United States District Court, E.D. New York
EASTERN MATERIALS CORPORATION and ISLAND EXTERIOR FABRICATORS, LLC, Plaintiffs,
MITSUBISHI PLASTICS COMPOSITES AMERICA, INC. Defendant.
Johs Avallone Aviles LLP Attorneys for the Plaintiffs By:
Bryan F. Lewis, Esq., Tara M. Darling, Esq., Of Counsel
& Case LLP Attorneys for the Defendant Joshua A. Berman,
Esq., Brendan Woodward, Esq., Susan L. Grace, Esq., Of
MEMORANDUM OF DECISION & ORDER
D. SPATT UNITED STATES DISTRICT JUDGE.
Plaintiffs Eastern Materials Corporation
(“Eastern”), and Island Exterior Fabricators, LLC
(“Island”) (together, the
“Plaintiffs”) commenced this action against the
Defendant, Mitsubishi Plastics Composites America, Inc. (the
“Defendant” or “Mitsubishi”) alleging
claims of breach of contract, breach of warranty and
negligence regarding materials supplied for a construction
project in New York City.
before the Court is a motion by the Plaintiffs, pursuant to
Federal Rule of Civil Procedure (“Fed. R. Civ.
P.” or “Rule”) 15 to amend the
Plaintiffs' claims for breach of contract and breach of
warranty, in accordance with this Court's Memorandum and
Order dated September 19, 2017 (the “Order”). For
the following reasons, the Plaintiffs' motion to amend is
granted with respect to the breach of contract claim and
denied with respect to the breach of warranty claim. As such,
the Plaintiffs may only proceed with the breach of contract
claim against Mitsubishi.
The Factual Background
Court has already detailed the factual allegations at issue
in this motion in its Order, and the parties are familiar
with the facts of this case, they will not be repeated here.
The Relevant Procedural History
January 27, 2017, the Plaintiffs commenced this action by
filing the complaint in the Supreme Court of the State of New
York, Suffolk County. The complaint set forth three causes of
action: breach of contract, negligence and breach of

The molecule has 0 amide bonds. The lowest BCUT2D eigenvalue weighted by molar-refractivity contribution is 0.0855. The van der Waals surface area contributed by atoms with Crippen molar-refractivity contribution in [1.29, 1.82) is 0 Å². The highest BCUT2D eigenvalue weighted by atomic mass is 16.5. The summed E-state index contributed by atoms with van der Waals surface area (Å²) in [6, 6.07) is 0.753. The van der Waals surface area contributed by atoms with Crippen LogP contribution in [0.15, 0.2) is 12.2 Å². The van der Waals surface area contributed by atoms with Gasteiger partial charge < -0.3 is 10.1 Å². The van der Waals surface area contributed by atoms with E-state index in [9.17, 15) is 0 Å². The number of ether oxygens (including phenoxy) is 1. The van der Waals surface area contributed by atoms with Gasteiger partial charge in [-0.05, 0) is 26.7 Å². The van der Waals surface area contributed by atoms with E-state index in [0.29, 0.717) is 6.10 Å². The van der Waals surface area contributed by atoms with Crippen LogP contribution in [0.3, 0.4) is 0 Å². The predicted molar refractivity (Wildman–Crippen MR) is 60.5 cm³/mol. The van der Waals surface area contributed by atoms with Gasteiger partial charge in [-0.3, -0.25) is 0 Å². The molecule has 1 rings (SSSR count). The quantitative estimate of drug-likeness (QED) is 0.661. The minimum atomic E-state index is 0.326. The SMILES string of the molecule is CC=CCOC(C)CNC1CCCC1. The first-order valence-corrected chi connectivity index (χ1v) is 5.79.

February 23, 2017, the Defendant filed a Notice of Removal,
removing the action to this Court.
March 20, 2017, the Defendant filed a motion to dismiss all
of the Plaintiffs' claims pursuant to Rule 12(b)(6). In
the Plaintiffs' opposition memorandum, the Plaintiffs
agreed to withdraw their negligence claim.
Court's Order, dated September 19, 2017, the Court
dismissed the Plaintiffs' First Amended Complaint
(“FAC”) without prejudice, finding both the
breach of contract and breach of warranty claim insufficient.
Specifically, the Court found that the breach of contract
claim “failed to properly specify what the agreement
… consisted of and which provisions of any such
agreement were violated.” Order at 11-12. Further, the
Court concluded that the Plaintiffs' consequential
damages claim was conclusory. Id. at 12-15. With
respect to the breach of warranty claim, the Plaintiffs
failed to “provid[e] allegations as to the existence of
an express promise or representation.” Id. at
15-16. The Plaintiffs were granted leave to file a motion to
amend the FAC in a manner consistent with Fed.R.Civ.P. 15
within thirty days of the Order. Id. at 20.
October 18, 2017, the Plaintiffs filed a motion to amend the
FAC. Attached to the motion was a proposed Second Amended
Complaint (“SAC”). As this motion was filed
within thirty days of the Order, the Court deems it timely.
The Plaintiffs claim that the breach of contract claim is
addressed by identifying the contract, the terms at issue,
and the nature of the breaches. Allegedly, the SAC
“specifically pleads that consequential damages were
both reasonably foreseeable and specifically contemplated by
the parties at the time of contracting.” Docket Entry
(“DE”) 15-1 at 5. The SAC also purportedly
includes the warranty, the terms at issue, as well as the
nature of the breaches. See id. at 4-5. The
Defendant maintains that the Plaintiffs fail to correct the
deficiencies of the FAC.
Standard of Review